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226Similarity Scores

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  • Dean Oliver
    Sep 10, 2001
      The concept of similarity scores is one that Bill James viewed as one
      of his most important. His introduction to the method in the '86

      The most important new method to be introduced this year is that of
      similarity scores. Similarity scores are a way of objectively fixing
      the "degree of resemblance" between two players or between two teams.
      Among all the methods that I have developed over the years, this
      method is the most flexible, the most adaptable, the most useful in
      many different contexts....

      The similarity scores begin with the assumption that players who are
      identical in all respects considered will have a similarity score of
      1000. For each difference between the two, there is a "penalty", or
      reduction from the 1000. Similarity scores are designed so that:

      <500 -- players who would not usually be perceived as being
      essentially similar.

      ~600 -- Slight similarities, but major differences

      ~700 -- Important, easily identifiable similarities but also
      significant and obvious differences

      ~800 -- very prominent, obvious similarities, but easily identifiable

      >850 -- substantially similar

      >900 -- very similar

      >950 -- rare, indicating that true similarities are emphasized by
      random chance.


      1. When discussing whether or not a player should be elected to the
      Hall of Fame, one of the key questions to focus on -- probably the
      most important question -- is who are the most similar other players
      and are they in the Hall?

      2. How to measure consistency from season to season

      3. How do we measure the accuracy of career projection methods?

      4. How to make career projections by comparing players of similar
      age to others

      5. Salary negotiations

      6. (A baseball specific thing, involving park factors)

      7. Setting control groups for studies

      8. Constructing theoretical models of players/teams and identifying
      real players/teams similar to the model.


      We started discussing this over in APBR, but I think the details of
      making this work can get technical, so I brought it here. I do think
      this is a major missing factor in basketball and it frustrates me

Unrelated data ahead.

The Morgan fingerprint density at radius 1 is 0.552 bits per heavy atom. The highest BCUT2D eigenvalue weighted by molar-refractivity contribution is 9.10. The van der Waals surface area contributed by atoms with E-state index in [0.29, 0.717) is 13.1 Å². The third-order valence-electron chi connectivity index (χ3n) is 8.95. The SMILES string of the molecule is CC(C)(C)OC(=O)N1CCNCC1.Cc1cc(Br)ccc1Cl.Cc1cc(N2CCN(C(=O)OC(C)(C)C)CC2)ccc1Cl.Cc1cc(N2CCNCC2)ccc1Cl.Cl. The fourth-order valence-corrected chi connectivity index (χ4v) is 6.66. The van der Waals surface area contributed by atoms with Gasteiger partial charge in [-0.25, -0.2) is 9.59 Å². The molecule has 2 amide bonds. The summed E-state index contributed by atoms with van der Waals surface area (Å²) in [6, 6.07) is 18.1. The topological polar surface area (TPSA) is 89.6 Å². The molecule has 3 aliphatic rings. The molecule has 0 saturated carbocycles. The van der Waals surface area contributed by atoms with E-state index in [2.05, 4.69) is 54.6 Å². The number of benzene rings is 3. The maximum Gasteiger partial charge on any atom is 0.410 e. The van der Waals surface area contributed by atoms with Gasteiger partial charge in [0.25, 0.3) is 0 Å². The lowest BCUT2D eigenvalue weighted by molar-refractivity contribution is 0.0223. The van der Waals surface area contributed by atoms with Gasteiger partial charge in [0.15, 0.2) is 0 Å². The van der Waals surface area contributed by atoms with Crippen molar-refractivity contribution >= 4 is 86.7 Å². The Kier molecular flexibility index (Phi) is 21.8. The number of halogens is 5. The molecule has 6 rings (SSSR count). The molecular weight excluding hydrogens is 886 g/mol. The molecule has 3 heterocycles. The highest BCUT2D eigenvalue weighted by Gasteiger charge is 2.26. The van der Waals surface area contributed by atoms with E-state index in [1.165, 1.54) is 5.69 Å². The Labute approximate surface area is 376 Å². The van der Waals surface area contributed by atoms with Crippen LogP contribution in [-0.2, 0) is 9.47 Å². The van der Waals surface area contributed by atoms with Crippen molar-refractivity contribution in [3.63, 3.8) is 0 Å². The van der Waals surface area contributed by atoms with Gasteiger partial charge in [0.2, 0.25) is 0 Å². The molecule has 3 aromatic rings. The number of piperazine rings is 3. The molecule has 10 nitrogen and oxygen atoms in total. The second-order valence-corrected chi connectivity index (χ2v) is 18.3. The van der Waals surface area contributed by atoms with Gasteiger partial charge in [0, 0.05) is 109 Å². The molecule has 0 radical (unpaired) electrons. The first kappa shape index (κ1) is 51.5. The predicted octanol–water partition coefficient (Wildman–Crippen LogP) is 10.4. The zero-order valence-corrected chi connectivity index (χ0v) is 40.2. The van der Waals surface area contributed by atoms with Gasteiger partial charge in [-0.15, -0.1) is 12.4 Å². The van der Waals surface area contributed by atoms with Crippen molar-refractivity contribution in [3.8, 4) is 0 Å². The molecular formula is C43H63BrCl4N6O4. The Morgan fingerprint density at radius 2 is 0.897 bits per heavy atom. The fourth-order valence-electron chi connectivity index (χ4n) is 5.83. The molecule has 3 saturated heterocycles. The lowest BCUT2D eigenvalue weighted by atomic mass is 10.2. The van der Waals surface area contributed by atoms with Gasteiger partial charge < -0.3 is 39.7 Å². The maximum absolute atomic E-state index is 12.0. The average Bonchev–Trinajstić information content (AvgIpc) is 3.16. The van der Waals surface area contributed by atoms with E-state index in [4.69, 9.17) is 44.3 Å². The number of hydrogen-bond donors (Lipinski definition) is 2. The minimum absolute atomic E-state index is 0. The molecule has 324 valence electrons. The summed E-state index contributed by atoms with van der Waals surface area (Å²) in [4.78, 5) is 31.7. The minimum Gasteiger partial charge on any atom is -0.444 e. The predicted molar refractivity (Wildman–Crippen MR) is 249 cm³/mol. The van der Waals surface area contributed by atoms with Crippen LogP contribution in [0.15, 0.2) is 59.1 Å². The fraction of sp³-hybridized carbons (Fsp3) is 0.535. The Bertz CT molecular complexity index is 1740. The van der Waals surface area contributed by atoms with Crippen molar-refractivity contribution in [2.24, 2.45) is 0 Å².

that, as easy as it seems to do, I haven't been able to develop
      something like this.

      Baseballreference.com has a list of players and who they are similar
      to -- something that Robert and I have talked about doing for
      basketball eventually. For instance, here is Roberto Alomar


      Within that page are the list of players similar to him overall, 3 of
      which are in the Hall. When comparing players at age 32 to Alomar,
      the list shows 8 HOFers, the other two being Pete Rose and Ryne
      Sandberg, suggesting that Alomar is on track to be in the Hall (even
      as a batter, since these scores don't account for defense).

      This page


      describes how the scores are calculated for baseball career #s. I'd
      think that we could come up with a similar method for basketball.
      The 86 book has the method for comparing seasons.

      One of the problems I had was with redundancy of stats. FG% is
      reflected in FG and FGA, for example. James didn't worry about it
      too much, but I do in basketball.

      To be clear, this is not a rating tool. It doesn't tell you who is
      better or worse; it tells you who is similar. In the old argument of
      Shawn Kemp, perhaps we find that the most similar players to him are
      all out of the HOF -- then that suggests he isn't that great. Maybe
      his best season compares with those put up by Wilt, KMalone, etc.,
      suggesting great seasons.

      Finally, Greg Thomas took a stab at a method for player-careers back
      in the spring Cage Chronicles:


      He did something like MikeT was suggesting, scaling points, etc. by
      some average, then subtracting differences. Kinda interesting and
      not a bad attempt, but some things I'd change/review:

      1. Different scale than specified by James, I think. The scores are
      particularly high (Wilt Chamberlain and Arvydas Sabonis have
      similarity score of 952!!)

      2. Uses only points, assists, and rebounds.

      3. I think he looks at per minute #'s, not career totals.

      4. He standardized by era.

      It's a good first attempt, but I think there is room for improvement.

      Has anyone done anything like this?

      (Another difficulty I've had is in making my Access db do these
      calculations easily.)

      Dean Oliver
      Journal of Basketball Studies
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